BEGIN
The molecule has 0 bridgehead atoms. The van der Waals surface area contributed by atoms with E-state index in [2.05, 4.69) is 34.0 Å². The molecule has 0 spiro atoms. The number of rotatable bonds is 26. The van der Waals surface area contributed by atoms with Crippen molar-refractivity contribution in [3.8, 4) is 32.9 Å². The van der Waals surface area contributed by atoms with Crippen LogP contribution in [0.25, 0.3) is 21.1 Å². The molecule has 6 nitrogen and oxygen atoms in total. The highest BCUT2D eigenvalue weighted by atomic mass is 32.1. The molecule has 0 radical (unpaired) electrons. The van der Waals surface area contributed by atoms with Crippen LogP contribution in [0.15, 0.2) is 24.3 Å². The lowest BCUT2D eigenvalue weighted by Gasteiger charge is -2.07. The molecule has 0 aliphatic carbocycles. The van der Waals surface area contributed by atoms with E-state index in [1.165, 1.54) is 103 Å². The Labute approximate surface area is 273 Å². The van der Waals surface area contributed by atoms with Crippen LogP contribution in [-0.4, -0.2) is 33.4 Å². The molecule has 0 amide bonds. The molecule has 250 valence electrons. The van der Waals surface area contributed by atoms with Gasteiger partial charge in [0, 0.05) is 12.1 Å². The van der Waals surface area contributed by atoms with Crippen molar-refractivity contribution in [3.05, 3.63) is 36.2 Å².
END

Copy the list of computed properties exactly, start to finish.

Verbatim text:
The molecule has 0 bridgehead atoms. The van der Waals surface area contributed by atoms with E-state index in [2.05, 4.69) is 34.0 Å². The molecule has 0 spiro atoms. The number of rotatable bonds is 26. The van der Waals surface area contributed by atoms with Crippen molar-refractivity contribution in [3.8, 4) is 32.9 Å². The van der Waals surface area contributed by atoms with Crippen LogP contribution in [0.25, 0.3) is 21.1 Å². The molecule has 6 nitrogen and oxygen atoms in total. The highest BCUT2D eigenvalue weighted by atomic mass is 32.1. The molecule has 0 radical (unpaired) electrons. The van der Waals surface area contributed by atoms with Crippen LogP contribution in [0.15, 0.2) is 24.3 Å². The lowest BCUT2D eigenvalue weighted by Gasteiger charge is -2.07. The molecule has 0 aliphatic carbocycles. The van der Waals surface area contributed by atoms with E-state index in [1.165, 1.54) is 103 Å². The Labute approximate surface area is 273 Å². The van der Waals surface area contributed by atoms with Crippen LogP contribution in [-0.4, -0.2) is 33.4 Å². The molecule has 0 amide bonds. The molecule has 250 valence electrons. The van der Waals surface area contributed by atoms with Gasteiger partial charge in [0, 0.05) is 12.1 Å². The van der Waals surface area contributed by atoms with Crippen molar-refractivity contribution in [3.05, 3.63) is 36.2 Å².